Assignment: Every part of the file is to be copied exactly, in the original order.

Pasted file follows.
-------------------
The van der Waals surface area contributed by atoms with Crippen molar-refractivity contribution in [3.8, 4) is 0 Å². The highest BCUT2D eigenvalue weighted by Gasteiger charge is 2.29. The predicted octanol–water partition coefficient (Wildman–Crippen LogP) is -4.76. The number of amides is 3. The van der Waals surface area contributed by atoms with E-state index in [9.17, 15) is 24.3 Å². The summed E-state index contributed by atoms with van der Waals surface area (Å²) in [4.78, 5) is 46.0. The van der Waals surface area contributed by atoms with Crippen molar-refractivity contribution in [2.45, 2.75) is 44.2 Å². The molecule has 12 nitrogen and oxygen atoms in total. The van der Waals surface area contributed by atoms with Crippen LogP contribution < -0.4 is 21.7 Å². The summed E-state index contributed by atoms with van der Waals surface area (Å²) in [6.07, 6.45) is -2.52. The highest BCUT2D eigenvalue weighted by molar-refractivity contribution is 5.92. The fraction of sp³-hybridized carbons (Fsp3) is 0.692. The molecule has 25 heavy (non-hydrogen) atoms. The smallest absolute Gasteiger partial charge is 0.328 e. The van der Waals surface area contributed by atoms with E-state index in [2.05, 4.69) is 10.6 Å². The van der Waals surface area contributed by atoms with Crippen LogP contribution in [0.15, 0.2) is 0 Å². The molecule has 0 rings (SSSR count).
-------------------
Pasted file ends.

The van der Waals surface area contributed by atoms with Crippen molar-refractivity contribution in [3.8, 4) is 0 Å². The highest BCUT2D eigenvalue weighted by Gasteiger charge is 2.29. The predicted octanol–water partition coefficient (Wildman–Crippen LogP) is -4.76. The number of amides is 3. The van der Waals surface area contributed by atoms with E-state index in [9.17, 15) is 24.3 Å². The summed E-state index contributed by atoms with van der Waals surface area (Å²) in [4.78, 5) is 46.0. The van der Waals surface area contributed by atoms with Crippen molar-refractivity contribution in [2.45, 2.75) is 44.2 Å². The molecule has 12 nitrogen and oxygen atoms in total. The van der Waals surface area contributed by atoms with Crippen LogP contribution < -0.4 is 21.7 Å². The summed E-state index contributed by atoms with van der Waals surface area (Å²) in [6.07, 6.45) is -2.52. The highest BCUT2D eigenvalue weighted by molar-refractivity contribution is 5.92. The fraction of sp³-hybridized carbons (Fsp3) is 0.692. The molecule has 25 heavy (non-hydrogen) atoms. The smallest absolute Gasteiger partial charge is 0.328 e. The van der Waals surface area contributed by atoms with E-state index in [2.05, 4.69) is 10.6 Å². The van der Waals surface area contributed by atoms with Crippen LogP contribution in [0.15, 0.2) is 0 Å². The molecule has 0 rings (SSSR count).